We are likely to hear more about the agreement just reached by Google Books which will allow it to scan and put out-of-print books (but not yet of the age to enter the public domain) online for viewing or downloading for pay. Not all of the details were available over at the Google Blog, but this much was clear.
1. The agreement is between Authors Guild and the Association of American Publishers and Google. 2. It will apply to all out-of-print books printed after 1923 (thus likely not yet in the public domain). 3. Those who own a legitimate copyright can opt out of the book being offered by Google by a specified date (which was not published in the blog). 4. Those holding that copyright on out-of-print books can establish privacy rights (who can view, etc) and set their own price if the book is priced for selling or withdraw the book altogether. 5. For books whose owners do not opt out, Google can make the book available for viewing or sale at a “reasonable default” price. 6. “This allows access to the many orphan works whose owners have not yet been found and accumulates revenue for the rights holders, giving them an incentive to step forward.”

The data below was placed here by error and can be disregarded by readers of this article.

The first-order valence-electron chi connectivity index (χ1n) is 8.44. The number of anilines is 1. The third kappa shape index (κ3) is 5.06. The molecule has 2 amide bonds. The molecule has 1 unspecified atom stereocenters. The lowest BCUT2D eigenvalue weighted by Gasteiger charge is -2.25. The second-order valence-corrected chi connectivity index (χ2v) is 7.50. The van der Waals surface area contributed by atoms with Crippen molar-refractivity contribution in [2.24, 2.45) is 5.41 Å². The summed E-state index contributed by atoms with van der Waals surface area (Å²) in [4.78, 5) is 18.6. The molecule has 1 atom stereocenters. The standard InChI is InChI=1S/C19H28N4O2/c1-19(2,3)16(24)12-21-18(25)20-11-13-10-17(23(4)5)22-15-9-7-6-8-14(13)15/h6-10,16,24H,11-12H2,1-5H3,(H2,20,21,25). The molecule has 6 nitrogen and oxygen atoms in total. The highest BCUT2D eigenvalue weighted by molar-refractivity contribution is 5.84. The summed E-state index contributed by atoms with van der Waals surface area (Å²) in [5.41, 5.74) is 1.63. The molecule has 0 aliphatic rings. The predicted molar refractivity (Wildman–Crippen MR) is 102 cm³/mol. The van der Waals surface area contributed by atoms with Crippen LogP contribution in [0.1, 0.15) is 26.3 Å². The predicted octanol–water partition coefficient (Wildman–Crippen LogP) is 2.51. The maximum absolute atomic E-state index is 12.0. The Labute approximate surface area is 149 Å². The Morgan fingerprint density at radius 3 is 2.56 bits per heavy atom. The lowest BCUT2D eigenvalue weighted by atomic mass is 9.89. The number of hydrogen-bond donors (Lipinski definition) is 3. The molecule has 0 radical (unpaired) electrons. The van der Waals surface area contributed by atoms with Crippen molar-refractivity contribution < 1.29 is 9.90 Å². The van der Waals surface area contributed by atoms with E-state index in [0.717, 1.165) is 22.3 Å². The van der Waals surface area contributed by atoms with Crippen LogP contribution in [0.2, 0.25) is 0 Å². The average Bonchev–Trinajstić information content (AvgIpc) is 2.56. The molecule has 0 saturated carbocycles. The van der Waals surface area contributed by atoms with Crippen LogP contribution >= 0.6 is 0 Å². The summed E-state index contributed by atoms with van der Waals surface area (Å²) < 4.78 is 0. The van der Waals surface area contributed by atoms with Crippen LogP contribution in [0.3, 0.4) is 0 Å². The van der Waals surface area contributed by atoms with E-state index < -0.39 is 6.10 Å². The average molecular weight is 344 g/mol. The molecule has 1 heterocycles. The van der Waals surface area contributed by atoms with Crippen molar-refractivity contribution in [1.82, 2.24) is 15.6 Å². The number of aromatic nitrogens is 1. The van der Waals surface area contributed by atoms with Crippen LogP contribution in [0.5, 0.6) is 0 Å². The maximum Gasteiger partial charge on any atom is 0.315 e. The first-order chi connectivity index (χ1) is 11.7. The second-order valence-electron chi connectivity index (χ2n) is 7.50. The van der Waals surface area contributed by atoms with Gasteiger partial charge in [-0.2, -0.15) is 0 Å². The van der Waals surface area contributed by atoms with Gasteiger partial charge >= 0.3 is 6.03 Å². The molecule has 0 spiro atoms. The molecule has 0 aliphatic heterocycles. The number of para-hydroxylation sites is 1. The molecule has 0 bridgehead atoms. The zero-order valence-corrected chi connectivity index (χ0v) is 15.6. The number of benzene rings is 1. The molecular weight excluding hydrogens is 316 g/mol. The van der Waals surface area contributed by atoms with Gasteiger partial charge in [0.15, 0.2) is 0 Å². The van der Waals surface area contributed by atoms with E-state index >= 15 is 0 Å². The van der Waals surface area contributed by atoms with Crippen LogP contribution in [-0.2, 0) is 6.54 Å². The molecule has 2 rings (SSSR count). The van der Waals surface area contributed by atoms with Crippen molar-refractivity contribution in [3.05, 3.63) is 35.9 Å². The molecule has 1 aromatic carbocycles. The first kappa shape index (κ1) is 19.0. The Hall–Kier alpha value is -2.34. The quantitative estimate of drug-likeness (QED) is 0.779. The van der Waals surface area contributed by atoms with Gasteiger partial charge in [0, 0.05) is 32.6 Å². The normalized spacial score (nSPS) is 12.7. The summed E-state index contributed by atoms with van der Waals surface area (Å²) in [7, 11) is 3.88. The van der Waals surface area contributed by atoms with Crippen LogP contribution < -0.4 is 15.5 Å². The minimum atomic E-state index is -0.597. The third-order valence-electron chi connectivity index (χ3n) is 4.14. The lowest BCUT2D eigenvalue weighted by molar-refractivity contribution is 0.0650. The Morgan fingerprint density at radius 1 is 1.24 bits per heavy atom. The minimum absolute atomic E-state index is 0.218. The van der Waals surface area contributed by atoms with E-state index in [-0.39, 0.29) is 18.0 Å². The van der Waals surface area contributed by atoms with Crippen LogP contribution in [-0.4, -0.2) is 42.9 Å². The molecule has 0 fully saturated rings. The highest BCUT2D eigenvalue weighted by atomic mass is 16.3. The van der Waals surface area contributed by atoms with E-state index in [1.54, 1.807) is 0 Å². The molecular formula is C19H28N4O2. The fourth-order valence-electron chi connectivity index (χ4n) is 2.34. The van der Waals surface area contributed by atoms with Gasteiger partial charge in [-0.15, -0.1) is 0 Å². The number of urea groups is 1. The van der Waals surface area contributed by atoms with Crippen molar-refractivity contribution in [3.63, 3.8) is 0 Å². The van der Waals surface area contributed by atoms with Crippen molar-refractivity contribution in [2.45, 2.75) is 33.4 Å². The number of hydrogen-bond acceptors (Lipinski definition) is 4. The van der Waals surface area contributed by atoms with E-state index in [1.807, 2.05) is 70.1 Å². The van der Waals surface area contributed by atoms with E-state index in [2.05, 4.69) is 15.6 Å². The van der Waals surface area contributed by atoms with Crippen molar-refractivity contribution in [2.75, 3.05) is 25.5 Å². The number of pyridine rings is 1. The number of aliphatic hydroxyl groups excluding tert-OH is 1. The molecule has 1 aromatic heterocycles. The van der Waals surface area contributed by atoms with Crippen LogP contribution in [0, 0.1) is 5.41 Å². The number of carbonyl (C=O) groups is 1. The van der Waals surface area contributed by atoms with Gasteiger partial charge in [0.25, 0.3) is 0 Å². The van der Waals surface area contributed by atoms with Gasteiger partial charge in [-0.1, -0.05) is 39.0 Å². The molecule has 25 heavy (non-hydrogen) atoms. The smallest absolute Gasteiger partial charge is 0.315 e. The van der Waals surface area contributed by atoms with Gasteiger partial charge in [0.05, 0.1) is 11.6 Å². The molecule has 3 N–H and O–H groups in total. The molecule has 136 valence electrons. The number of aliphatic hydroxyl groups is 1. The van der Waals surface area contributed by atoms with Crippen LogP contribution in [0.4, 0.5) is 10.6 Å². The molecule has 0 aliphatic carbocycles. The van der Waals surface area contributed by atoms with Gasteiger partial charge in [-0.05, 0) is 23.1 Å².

More will surely be heard about this, both pro and con. It will mean access to books to some and stealing of rights of rights to others. It has a lot of importance to those of us who do family research or who have produced works of genealogical value.